Surrey Heights Fire Station, Crow Creek Road and Middle Road, Bettendorf, is staffed by volunteers and sometimes out of service. It would take 12 new firefighters, at a cost of $1.2 million, to fully staff the station with career firefighters.

Bettendorf fire and rescue must plan for the future rather than rely on past data, a city alderman says.

Fifth Ward Alderman Scott Webster's comments came during a review of response times after Matthew Brown, 27, died of an asthma attack in early August. His parents have been critical of the first responders because the closest station to his home, Surrey Heights, was not staffed the night Brown fell ill; it took another station took nearly 11 minutes to respond.

Bettendorf Fire Department and the Scott County Medic EMS discussed staffing and response times during Tuesday's City Council meeting, and because of the city's growth, some aldermen continue to have concerns about both.

"Davenport hasn't moved much in the past 15 years. Bettendorf has, so your predictability is probably less," Webster said during the Medic EMS presentation by Director Linda Frederiksen. "You'll have no data to even tell you that. It takes a while to build data." 

Frederiksen said the department uses predictive analysis of call locations to geographically position staff and respond to calls. 

During his presentation, Fire Chief Steve Knorrek defended the work of the combination fire department, saying both career and volunteer firefighters take pride in the work they do and work to save lives in any situation.

Knorrek said the volunteer program began in 1999 and has improved response to the Fifth Ward, which is served by Surrey Heights Station at Middle and Crow Creek Roads. During overnight hours, it is usually staffed by resident volunteers.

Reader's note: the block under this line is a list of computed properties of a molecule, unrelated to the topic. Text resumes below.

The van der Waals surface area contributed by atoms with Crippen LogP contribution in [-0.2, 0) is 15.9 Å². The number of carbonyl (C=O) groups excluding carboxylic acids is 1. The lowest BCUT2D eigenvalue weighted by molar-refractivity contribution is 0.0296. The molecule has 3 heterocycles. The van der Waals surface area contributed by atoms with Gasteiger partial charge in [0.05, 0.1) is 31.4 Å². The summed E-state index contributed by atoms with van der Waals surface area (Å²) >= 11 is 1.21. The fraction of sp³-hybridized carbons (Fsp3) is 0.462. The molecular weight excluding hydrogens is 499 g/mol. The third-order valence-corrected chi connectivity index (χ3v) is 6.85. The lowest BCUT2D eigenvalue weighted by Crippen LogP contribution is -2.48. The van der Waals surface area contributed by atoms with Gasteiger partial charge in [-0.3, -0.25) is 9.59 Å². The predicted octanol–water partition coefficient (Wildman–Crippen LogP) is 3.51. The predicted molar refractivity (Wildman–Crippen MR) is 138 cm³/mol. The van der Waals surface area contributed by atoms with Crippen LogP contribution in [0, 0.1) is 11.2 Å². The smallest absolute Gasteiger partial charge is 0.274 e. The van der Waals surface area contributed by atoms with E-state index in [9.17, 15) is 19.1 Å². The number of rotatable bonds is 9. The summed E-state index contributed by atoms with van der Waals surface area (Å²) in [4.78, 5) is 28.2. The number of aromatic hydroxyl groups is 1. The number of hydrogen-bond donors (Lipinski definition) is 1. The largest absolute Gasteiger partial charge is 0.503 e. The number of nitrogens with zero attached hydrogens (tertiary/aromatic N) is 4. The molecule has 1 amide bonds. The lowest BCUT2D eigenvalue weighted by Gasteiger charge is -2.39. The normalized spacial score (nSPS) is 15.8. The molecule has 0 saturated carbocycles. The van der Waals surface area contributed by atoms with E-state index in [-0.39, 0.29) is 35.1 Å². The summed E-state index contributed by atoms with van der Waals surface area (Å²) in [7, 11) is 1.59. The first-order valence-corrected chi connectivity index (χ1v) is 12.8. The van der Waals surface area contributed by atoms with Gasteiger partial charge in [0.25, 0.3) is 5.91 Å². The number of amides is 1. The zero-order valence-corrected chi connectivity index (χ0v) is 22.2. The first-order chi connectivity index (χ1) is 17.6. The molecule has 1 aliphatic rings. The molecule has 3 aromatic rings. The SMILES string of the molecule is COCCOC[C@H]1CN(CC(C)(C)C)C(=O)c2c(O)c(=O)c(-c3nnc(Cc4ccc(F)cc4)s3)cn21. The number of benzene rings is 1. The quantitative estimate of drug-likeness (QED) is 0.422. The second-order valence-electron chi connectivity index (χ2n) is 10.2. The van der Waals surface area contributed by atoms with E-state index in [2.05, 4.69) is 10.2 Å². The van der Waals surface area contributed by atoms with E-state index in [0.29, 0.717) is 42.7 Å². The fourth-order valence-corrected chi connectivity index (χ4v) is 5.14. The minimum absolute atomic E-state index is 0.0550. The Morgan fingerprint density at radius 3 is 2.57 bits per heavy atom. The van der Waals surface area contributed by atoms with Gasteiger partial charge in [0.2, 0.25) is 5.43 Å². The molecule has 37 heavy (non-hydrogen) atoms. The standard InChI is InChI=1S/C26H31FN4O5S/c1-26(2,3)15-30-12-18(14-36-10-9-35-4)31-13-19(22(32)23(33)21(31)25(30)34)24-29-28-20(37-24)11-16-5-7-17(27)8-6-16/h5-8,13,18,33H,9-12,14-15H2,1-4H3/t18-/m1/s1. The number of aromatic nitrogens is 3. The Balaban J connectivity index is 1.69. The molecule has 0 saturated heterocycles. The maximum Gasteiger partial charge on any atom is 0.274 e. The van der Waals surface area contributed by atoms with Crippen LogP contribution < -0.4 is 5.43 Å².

“This program does facilitate better response, quicker response to the Fifth Ward than we previously had, but it does present some challenges, especially with the growth of the area,” Knorrek said.

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Last year, Knorrek said it would take 12 people to fully staff Surrey Heights, City Administrator Decker Ploehn said.

"There's a request for personnel, an analysis that we do in the budget, and the recommendation," Ploehn said.

That discussion will come as the council considers the city budget and whether residents would be able and willing to pay taxes to support a larger fire department. 

The night of the Brown call, Knorrek said Surrey Heights was not staffed because a volunteer had recently taken a career position, and the station was out of service. Instead, Station 1, on State Street, responded. The 11-minute response time included the dispatcher receiving the call, collecting information on the caller's whereabouts and a callback number, and the drive time, which took a little less than eight minutes.

There is frequent turnover with volunteer and career firefighters, Knorrek said. Volunteers last an average of 1.3 years, while career firefighters stay an average of 15.3 years. Since the volunteer program started, there have been times when there are fewer than six volunteers and no backlist of interested volunteers. When that happens, another volunteer covers the shift, or the other stations cover the calls. But that sometimes happens with career firefighters too, he said.

Meanwhile, Ploehn said there's no question the city's northeast end is growing.

"A year and a half ago," Ploehn said, "we didn't have anything out at Forest Grove and Middle Road. Now we have damn near a city out there."

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